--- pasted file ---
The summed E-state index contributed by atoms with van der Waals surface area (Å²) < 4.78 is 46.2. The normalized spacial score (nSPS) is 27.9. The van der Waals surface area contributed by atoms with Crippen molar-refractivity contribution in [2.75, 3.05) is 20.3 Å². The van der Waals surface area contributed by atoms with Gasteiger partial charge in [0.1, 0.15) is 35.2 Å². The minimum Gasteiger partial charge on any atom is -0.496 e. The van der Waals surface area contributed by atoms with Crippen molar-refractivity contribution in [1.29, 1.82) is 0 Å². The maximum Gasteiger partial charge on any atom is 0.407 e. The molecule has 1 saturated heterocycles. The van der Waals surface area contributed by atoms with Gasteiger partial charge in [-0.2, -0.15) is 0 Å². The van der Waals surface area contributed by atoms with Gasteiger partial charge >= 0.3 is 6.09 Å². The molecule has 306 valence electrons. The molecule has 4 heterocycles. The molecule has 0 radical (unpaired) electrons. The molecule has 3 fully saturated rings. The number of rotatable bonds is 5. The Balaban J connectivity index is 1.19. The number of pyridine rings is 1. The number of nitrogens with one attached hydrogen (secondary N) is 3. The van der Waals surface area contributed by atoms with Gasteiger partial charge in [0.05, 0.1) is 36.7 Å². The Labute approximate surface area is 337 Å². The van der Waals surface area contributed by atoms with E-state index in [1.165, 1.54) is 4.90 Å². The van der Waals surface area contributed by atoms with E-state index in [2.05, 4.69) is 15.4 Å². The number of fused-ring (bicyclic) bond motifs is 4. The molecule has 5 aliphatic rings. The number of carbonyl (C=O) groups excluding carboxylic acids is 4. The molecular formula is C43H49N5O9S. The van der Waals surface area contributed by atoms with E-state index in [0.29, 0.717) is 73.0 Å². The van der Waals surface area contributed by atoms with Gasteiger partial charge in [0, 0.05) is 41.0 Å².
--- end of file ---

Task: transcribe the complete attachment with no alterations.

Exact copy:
The summed E-state index contributed by atoms with van der Waals surface area (Å²) < 4.78 is 46.2. The normalized spacial score (nSPS) is 27.9. The van der Waals surface area contributed by atoms with Crippen molar-refractivity contribution in [2.75, 3.05) is 20.3 Å². The van der Waals surface area contributed by atoms with Gasteiger partial charge in [0.1, 0.15) is 35.2 Å². The minimum Gasteiger partial charge on any atom is -0.496 e. The van der Waals surface area contributed by atoms with Crippen molar-refractivity contribution in [1.29, 1.82) is 0 Å². The maximum Gasteiger partial charge on any atom is 0.407 e. The molecule has 1 saturated heterocycles. The van der Waals surface area contributed by atoms with Gasteiger partial charge in [-0.2, -0.15) is 0 Å². The van der Waals surface area contributed by atoms with Gasteiger partial charge >= 0.3 is 6.09 Å². The molecule has 306 valence electrons. The molecule has 4 heterocycles. The molecule has 0 radical (unpaired) electrons. The molecule has 3 fully saturated rings. The number of rotatable bonds is 5. The Balaban J connectivity index is 1.19. The number of pyridine rings is 1. The number of nitrogens with one attached hydrogen (secondary N) is 3. The van der Waals surface area contributed by atoms with Gasteiger partial charge in [0.05, 0.1) is 36.7 Å². The Labute approximate surface area is 337 Å². The van der Waals surface area contributed by atoms with E-state index in [1.165, 1.54) is 4.90 Å². The van der Waals surface area contributed by atoms with E-state index in [2.05, 4.69) is 15.4 Å². The number of fused-ring (bicyclic) bond motifs is 4. The molecule has 5 aliphatic rings. The number of carbonyl (C=O) groups excluding carboxylic acids is 4. The molecular formula is C43H49N5O9S. The van der Waals surface area contributed by atoms with E-state index in [0.29, 0.717) is 73.0 Å². The van der Waals surface area contributed by atoms with Gasteiger partial charge in [0, 0.05) is 41.0 Å².